Tag Archives: US

The coming involuntary retreat of the US military

In the aftermath of the US presidential elections and the re-election of President Obama many international players are now starting to plan for a weakened America and a US military in retreat. The election of Obama might have been popular among the Hollywood jet-set and media elite, but most serious analysts are now starting to question the US’s willingness – and ability – to deal with its fiscal situation. To be sure, it is questionable whether a Romney presidency would have been able to deal with the American staggering debt of $16.3 trillion, but it’s Obama’s total indifference and unwillingness to even address the problem which has got the chattering classes preparing for a world with diminishing American power.

Dealing with the US’s budget deficits can be done in three different ways:

  1. Raise taxes
  2. Increase borrowing
  3. Cut spending

Let’s deal with these options in turn. Obama has hinted at raising taxes for the wealthy and it’s likely that this would have broad public support. But the US’s debt is growing by nearly $4 billion per day. There are thus not enough wealthy Americans in the universe that could be taxed in order to plug such a huge gap. Obama could, and probably will, try to raise taxes across the board, but this would put an economic recovery in jeopardy and would be difficult to get through a Republican-dominated Congress. Moreover, a mid-term Congressional election with a middle class who just received a hefty tax bill will surely make life even more difficult for the Democrat party.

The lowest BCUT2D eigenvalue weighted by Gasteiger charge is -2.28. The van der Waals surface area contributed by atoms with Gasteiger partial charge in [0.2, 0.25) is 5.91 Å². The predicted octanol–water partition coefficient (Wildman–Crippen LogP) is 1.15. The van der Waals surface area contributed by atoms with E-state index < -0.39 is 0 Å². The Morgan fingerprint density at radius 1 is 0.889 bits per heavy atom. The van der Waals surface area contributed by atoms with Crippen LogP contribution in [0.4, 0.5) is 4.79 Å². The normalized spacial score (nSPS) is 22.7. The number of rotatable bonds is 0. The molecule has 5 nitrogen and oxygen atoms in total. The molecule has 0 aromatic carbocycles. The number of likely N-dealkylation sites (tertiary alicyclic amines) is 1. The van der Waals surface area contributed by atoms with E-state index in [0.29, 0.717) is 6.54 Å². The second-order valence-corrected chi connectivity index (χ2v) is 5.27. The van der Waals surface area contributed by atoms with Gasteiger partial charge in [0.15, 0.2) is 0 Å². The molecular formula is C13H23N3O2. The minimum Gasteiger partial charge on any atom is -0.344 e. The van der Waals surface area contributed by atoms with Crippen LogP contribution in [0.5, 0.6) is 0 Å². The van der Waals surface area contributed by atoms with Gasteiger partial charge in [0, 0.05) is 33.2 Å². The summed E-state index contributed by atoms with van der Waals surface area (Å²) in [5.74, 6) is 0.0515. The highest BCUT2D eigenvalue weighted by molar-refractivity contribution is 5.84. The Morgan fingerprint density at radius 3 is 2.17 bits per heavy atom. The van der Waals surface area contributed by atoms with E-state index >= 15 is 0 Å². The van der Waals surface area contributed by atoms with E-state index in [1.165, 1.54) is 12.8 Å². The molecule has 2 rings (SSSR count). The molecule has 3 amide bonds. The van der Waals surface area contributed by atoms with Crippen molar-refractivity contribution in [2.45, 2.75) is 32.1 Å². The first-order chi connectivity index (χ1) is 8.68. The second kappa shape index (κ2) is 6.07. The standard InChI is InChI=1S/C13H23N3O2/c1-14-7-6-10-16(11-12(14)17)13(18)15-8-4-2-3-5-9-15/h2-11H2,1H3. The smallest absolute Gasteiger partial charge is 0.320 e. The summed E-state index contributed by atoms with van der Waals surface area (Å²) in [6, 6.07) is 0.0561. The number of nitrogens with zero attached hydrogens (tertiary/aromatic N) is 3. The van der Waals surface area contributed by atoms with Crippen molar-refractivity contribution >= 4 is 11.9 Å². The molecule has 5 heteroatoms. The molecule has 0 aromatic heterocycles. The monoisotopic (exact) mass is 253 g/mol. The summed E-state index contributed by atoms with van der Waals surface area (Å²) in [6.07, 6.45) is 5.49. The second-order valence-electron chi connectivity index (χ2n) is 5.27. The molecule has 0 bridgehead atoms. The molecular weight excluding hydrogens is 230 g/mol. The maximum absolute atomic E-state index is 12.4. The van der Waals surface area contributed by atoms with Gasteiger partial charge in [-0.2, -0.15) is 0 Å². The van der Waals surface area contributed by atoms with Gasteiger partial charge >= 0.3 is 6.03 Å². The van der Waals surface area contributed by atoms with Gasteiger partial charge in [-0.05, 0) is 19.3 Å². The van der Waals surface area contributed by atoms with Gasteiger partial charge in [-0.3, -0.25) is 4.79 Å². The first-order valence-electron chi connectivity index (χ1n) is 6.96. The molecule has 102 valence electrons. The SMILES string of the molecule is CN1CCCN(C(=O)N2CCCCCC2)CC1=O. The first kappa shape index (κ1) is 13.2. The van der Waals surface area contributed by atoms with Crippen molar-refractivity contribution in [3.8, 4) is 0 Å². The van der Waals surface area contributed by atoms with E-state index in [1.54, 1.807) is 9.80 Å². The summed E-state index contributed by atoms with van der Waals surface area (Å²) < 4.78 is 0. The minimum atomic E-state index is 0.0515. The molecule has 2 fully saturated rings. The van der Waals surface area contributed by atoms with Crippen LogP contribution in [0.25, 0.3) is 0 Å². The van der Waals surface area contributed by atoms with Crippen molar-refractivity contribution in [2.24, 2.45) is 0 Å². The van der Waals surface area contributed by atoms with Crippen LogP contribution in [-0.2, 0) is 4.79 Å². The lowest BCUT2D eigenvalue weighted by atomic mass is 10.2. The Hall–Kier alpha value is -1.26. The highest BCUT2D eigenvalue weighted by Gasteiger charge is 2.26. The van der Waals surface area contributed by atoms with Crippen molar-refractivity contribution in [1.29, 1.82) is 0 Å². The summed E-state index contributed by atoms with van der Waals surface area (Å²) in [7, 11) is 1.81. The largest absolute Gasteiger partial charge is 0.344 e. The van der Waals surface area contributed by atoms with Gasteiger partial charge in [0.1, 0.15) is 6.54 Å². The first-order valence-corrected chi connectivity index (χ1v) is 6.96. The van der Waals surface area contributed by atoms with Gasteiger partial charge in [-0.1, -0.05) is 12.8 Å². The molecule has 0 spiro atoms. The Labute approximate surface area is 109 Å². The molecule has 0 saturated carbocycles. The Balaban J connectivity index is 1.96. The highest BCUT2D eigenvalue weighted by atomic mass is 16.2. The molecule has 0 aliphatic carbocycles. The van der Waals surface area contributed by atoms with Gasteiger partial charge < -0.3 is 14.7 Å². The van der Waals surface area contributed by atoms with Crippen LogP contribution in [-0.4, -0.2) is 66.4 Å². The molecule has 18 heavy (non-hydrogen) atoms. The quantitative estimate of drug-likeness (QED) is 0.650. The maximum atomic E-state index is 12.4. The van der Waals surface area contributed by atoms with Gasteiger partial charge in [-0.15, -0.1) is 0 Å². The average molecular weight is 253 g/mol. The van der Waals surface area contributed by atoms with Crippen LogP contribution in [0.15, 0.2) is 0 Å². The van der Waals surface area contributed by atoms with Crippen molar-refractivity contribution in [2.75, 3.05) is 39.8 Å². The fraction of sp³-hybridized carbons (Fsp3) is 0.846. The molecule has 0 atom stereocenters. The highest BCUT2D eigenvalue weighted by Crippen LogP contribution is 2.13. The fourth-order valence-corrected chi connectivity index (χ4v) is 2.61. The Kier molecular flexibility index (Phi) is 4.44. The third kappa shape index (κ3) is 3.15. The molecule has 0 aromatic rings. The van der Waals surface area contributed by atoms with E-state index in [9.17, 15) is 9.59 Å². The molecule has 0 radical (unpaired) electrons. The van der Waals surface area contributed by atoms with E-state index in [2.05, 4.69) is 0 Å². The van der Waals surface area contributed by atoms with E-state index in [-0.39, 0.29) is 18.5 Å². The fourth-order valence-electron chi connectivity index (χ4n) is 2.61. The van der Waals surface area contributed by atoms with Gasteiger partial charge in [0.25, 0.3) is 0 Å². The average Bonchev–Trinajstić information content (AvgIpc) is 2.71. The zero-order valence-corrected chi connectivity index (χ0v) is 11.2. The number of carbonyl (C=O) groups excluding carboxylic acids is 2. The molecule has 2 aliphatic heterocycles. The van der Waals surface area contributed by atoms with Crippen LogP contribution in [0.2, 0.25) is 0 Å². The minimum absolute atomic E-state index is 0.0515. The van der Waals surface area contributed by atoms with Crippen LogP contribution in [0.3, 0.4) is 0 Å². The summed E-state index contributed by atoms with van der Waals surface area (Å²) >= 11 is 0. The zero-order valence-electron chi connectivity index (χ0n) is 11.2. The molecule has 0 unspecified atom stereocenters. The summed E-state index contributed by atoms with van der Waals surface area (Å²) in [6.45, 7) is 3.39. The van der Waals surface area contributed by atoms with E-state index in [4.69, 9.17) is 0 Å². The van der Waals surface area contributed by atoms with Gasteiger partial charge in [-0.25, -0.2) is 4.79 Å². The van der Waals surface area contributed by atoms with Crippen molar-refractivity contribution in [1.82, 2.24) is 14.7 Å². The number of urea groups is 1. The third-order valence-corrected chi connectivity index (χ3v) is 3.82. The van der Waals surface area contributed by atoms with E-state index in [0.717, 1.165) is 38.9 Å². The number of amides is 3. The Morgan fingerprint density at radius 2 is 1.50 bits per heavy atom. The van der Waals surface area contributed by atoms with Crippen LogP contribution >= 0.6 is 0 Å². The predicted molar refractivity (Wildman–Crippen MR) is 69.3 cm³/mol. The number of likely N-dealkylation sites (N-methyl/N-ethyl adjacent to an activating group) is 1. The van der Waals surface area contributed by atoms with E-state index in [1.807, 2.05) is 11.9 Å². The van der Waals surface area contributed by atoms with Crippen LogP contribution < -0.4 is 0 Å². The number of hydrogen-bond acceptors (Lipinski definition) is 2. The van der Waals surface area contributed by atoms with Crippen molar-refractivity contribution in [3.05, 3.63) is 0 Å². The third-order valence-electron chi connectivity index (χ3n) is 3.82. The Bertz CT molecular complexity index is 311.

The other option for Obama is to increase borrowing. The Democratic Senate leader Harry Reid has hinted at raising the debt ceiling by another $2.4 trillion in the coming months. This will surely start to make US creditors wondering whether the US will be able to pay back any of this debt. This could easily result in a loss of confidence in the US’s ability to pay back debt and could cause the dollar to drop in value, which would cause a financial disaster in the US. Big creditors, such as China, could also use the situation to make demands on the US by threatening to dump US treasury notes on the market. This is how the US itself pushed Britain to back off from the Suez crisis in the 50s. China could now use the same tactic against the US, maybe in demanding US retreat from the Western pacific.

The last option would thus be to cut costs. It would be difficult for Obama to carry out big cost savings in the big spending tickets of the US federal government. Medicare and Medicaid are difficult to cut given the growing elderly population of the US. Obama is also unlikely to cut federal jobs, as the public sector workers constitute a core constituency for the Democrat party. The only really big area where cuts can realistically come from is Defense and it will also be there that the president will cut. It is likely that first in line will be big ticket items like foreign bases and power projection tools such as aircraft carriers. A lot of US foreign units will start to come back home, demoralised and broke.

Now, for a geostrategy buff this will probably make life rather interesting. As the US retreats, others are likely to move their positions forward. Europe is likely to be forced to step up and increase its own defense spending to fill the void, same goes for Japan and South Korea. Russia and China will see it as an opportunity to project their power in the world and opening of foreign bases will be one way of achieving that. Indeed, Hu Jintao stated at the Communist party congress that China should become a maritime power. The Middle East will see increased activity by Islamists and Iran in jockeying for position.